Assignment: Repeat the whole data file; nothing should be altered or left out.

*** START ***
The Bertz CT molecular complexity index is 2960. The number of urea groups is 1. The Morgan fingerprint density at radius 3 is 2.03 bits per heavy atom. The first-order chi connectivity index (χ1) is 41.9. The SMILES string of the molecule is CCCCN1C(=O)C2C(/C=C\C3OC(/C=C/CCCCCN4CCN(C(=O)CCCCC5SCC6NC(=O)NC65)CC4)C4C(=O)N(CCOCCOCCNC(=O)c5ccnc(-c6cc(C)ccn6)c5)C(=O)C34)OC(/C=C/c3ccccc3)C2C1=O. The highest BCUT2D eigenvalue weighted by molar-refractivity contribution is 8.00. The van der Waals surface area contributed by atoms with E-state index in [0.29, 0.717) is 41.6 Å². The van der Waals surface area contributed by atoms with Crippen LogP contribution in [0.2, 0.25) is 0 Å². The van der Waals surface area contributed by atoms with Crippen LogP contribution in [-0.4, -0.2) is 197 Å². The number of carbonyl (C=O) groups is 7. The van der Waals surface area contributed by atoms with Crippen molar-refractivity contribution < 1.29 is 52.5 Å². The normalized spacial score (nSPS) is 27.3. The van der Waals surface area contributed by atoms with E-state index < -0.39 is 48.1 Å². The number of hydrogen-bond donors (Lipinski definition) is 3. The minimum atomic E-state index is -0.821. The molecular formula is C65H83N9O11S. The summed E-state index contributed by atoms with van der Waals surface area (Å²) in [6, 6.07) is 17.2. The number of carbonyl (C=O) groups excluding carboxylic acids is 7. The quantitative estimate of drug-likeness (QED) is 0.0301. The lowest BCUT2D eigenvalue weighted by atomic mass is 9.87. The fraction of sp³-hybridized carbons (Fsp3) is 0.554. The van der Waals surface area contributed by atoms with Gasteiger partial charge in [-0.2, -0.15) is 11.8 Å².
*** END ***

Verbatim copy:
The Bertz CT molecular complexity index is 2960. The number of urea groups is 1. The Morgan fingerprint density at radius 3 is 2.03 bits per heavy atom. The first-order chi connectivity index (χ1) is 41.9. The SMILES string of the molecule is CCCCN1C(=O)C2C(/C=C\C3OC(/C=C/CCCCCN4CCN(C(=O)CCCCC5SCC6NC(=O)NC65)CC4)C4C(=O)N(CCOCCOCCNC(=O)c5ccnc(-c6cc(C)ccn6)c5)C(=O)C34)OC(/C=C/c3ccccc3)C2C1=O. The highest BCUT2D eigenvalue weighted by molar-refractivity contribution is 8.00. The van der Waals surface area contributed by atoms with E-state index in [0.29, 0.717) is 41.6 Å². The van der Waals surface area contributed by atoms with Crippen LogP contribution in [0.2, 0.25) is 0 Å². The van der Waals surface area contributed by atoms with Crippen LogP contribution in [-0.4, -0.2) is 197 Å². The number of carbonyl (C=O) groups is 7. The van der Waals surface area contributed by atoms with Crippen molar-refractivity contribution < 1.29 is 52.5 Å². The normalized spacial score (nSPS) is 27.3. The van der Waals surface area contributed by atoms with E-state index < -0.39 is 48.1 Å². The number of hydrogen-bond donors (Lipinski definition) is 3. The minimum atomic E-state index is -0.821. The molecular formula is C65H83N9O11S. The summed E-state index contributed by atoms with van der Waals surface area (Å²) in [6, 6.07) is 17.2. The number of carbonyl (C=O) groups excluding carboxylic acids is 7. The quantitative estimate of drug-likeness (QED) is 0.0301. The lowest BCUT2D eigenvalue weighted by atomic mass is 9.87. The fraction of sp³-hybridized carbons (Fsp3) is 0.554. The van der Waals surface area contributed by atoms with Gasteiger partial charge in [-0.2, -0.15) is 11.8 Å².